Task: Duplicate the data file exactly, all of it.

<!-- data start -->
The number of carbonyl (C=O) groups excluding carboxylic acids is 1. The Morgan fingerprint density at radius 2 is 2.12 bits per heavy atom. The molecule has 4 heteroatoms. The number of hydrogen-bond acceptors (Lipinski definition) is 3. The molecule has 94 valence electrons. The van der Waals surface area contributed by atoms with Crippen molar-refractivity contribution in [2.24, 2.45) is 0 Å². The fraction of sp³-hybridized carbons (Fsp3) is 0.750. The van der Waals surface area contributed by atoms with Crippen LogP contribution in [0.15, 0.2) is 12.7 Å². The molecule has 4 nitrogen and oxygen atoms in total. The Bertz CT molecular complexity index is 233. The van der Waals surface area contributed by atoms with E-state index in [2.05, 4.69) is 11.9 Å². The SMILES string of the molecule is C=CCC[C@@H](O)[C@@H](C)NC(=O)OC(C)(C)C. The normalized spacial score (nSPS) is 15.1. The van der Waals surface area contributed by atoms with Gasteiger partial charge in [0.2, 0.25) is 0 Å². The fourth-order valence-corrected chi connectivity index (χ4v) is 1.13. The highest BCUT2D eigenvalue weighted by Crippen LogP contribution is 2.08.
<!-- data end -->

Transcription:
The number of carbonyl (C=O) groups excluding carboxylic acids is 1. The Morgan fingerprint density at radius 2 is 2.12 bits per heavy atom. The molecule has 4 heteroatoms. The number of hydrogen-bond acceptors (Lipinski definition) is 3. The molecule has 94 valence electrons. The van der Waals surface area contributed by atoms with Crippen molar-refractivity contribution in [2.24, 2.45) is 0 Å². The fraction of sp³-hybridized carbons (Fsp3) is 0.750. The van der Waals surface area contributed by atoms with Crippen LogP contribution in [0.15, 0.2) is 12.7 Å². The molecule has 4 nitrogen and oxygen atoms in total. The Bertz CT molecular complexity index is 233. The van der Waals surface area contributed by atoms with E-state index in [2.05, 4.69) is 11.9 Å². The SMILES string of the molecule is C=CCC[C@@H](O)[C@@H](C)NC(=O)OC(C)(C)C. The normalized spacial score (nSPS) is 15.1. The van der Waals surface area contributed by atoms with Gasteiger partial charge in [0.2, 0.25) is 0 Å². The fourth-order valence-corrected chi connectivity index (χ4v) is 1.13. The highest BCUT2D eigenvalue weighted by Crippen LogP contribution is 2.08.